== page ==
...though it wasn't the dream result that we'd hoped for.
All apropos the ESPN School quiz, which is probably the top national school quiz currently, but restricts itself to sports. I will do away with my usual encomiums to Harsha Bhogle (the man with the best job in India), take it for granted.
Last year, Abhinav Vidyalaya put on one smashing performance after another and it seemed to be a cinch that they would win. They inexplicably did not.
This year, I kept an eye out for this team, thinking they would steam roll their way through the opposition. But this time they didn't.
(Read an Abhinav-alumnus' account of the same)
It did seem a little off-the-script when AV didn't get a century in their prelims. Neither did they get anywhere near it. Blame me for being unfair
to this champion team, but blame them for setting up such high expectations.
AV started off shooting down the anagrams in Citius, but when they struggled to identify a golden-haired figure looking like Brett Lee in no-camoflauge as Brett Lee, the warning bells had started to ring. It got a little embarassing when they even guessed Monica Seles. Hmm. As signs go, that was one in scarlet.
They still led rather aaram-se after 2 rounds, but started to turn on the hara-kiri instinct in round 3. According to me, the quiz turned when AV identified Phil Tufnell as Dion Nash. Even Harsha Bhogle was a little disappointed with the quality of that guess. AV could now feel the hot breath of their rivals Rangubai Junnare from Nasik on their neck as RJS got this answer to move into 1 point behind AV.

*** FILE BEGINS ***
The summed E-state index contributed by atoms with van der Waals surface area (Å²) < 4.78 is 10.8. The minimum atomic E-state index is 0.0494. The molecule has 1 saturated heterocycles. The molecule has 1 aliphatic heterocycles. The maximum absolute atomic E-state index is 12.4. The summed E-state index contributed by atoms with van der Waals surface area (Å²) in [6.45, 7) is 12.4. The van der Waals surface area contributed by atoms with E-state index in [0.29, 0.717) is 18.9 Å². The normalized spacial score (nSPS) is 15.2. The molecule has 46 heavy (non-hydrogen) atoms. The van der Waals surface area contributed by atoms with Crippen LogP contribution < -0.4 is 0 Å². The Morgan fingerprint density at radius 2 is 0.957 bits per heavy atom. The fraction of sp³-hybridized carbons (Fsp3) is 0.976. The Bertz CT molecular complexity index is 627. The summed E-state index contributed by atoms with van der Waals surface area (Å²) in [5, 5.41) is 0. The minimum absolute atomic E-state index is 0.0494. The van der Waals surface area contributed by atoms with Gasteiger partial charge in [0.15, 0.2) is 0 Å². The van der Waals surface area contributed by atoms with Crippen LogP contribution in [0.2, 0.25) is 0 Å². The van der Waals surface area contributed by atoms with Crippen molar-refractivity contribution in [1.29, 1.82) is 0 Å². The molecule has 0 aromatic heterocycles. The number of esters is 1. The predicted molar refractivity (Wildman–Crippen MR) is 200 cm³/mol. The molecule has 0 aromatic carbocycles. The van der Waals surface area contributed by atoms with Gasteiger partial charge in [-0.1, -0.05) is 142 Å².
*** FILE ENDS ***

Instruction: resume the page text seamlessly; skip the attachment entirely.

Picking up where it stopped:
And here's where I disagree with Gaurav: he opined that had AV shown a little more courage, they might've emerged winners. Having watched the
show as much as he must have, I have to beg to differ because of the following: though the questions and participants are great, I have to criticise
the following aspects of the format.
First, I don't always agree with the level of questions chosen for the 5-, 10- & 20-pointers. Subjective of course. Also, the team in front at the beginning of the final round has to take first shot. Which means in a tight contest, the team in 2nd spot know exactly how much they need to win: the risks have to be taken by the leading team, thus penalizing them for doing better in the earlier rounds. AV could not gamble with a ten: if they missed it, RJS would have won even without attempting the last qn. Getting a 5 was more realistic for AV to force RJS to go for the final qn and see if they missed. They didn't and AV lost.
In this heavy spotlight on AV, I'm being unfair to the other two Pune teams Symbiosis & Bishops that made it to the West Zone final. Good luck to them and may they make a splash in the National Finals.